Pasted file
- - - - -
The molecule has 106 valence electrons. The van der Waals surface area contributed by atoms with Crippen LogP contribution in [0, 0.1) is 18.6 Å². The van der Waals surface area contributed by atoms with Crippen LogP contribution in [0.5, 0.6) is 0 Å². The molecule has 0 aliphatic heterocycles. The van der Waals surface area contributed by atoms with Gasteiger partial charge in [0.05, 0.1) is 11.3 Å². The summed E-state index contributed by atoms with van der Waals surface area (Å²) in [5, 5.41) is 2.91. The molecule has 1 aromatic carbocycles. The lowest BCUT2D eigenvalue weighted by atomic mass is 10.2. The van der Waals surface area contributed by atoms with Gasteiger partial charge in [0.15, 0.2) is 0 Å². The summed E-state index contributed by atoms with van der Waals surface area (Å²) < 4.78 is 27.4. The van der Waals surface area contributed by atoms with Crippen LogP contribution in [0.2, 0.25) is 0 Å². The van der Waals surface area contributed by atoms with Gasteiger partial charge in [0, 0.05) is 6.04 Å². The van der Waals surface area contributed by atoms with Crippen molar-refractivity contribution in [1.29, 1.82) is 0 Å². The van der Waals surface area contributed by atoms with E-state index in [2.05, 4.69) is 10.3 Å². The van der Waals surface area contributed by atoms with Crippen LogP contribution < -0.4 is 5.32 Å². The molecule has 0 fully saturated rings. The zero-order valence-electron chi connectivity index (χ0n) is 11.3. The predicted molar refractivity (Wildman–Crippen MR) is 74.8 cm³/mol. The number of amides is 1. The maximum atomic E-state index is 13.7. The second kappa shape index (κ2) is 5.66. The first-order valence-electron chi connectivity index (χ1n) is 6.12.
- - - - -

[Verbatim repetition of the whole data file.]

The molecule has 106 valence electrons. The van der Waals surface area contributed by atoms with Crippen LogP contribution in [0, 0.1) is 18.6 Å². The van der Waals surface area contributed by atoms with Crippen LogP contribution in [0.5, 0.6) is 0 Å². The molecule has 0 aliphatic heterocycles. The van der Waals surface area contributed by atoms with Gasteiger partial charge in [0.05, 0.1) is 11.3 Å². The summed E-state index contributed by atoms with van der Waals surface area (Å²) in [5, 5.41) is 2.91. The molecule has 1 aromatic carbocycles. The lowest BCUT2D eigenvalue weighted by atomic mass is 10.2. The van der Waals surface area contributed by atoms with Gasteiger partial charge in [0.15, 0.2) is 0 Å². The summed E-state index contributed by atoms with van der Waals surface area (Å²) < 4.78 is 27.4. The van der Waals surface area contributed by atoms with Crippen LogP contribution in [0.2, 0.25) is 0 Å². The van der Waals surface area contributed by atoms with Gasteiger partial charge in [0, 0.05) is 6.04 Å². The van der Waals surface area contributed by atoms with Crippen molar-refractivity contribution in [1.29, 1.82) is 0 Å². The van der Waals surface area contributed by atoms with E-state index in [2.05, 4.69) is 10.3 Å². The van der Waals surface area contributed by atoms with Crippen LogP contribution < -0.4 is 5.32 Å². The molecule has 0 fully saturated rings. The zero-order valence-electron chi connectivity index (χ0n) is 11.3. The predicted molar refractivity (Wildman–Crippen MR) is 74.8 cm³/mol. The number of amides is 1. The maximum atomic E-state index is 13.7. The second kappa shape index (κ2) is 5.66. The first-order valence-electron chi connectivity index (χ1n) is 6.12.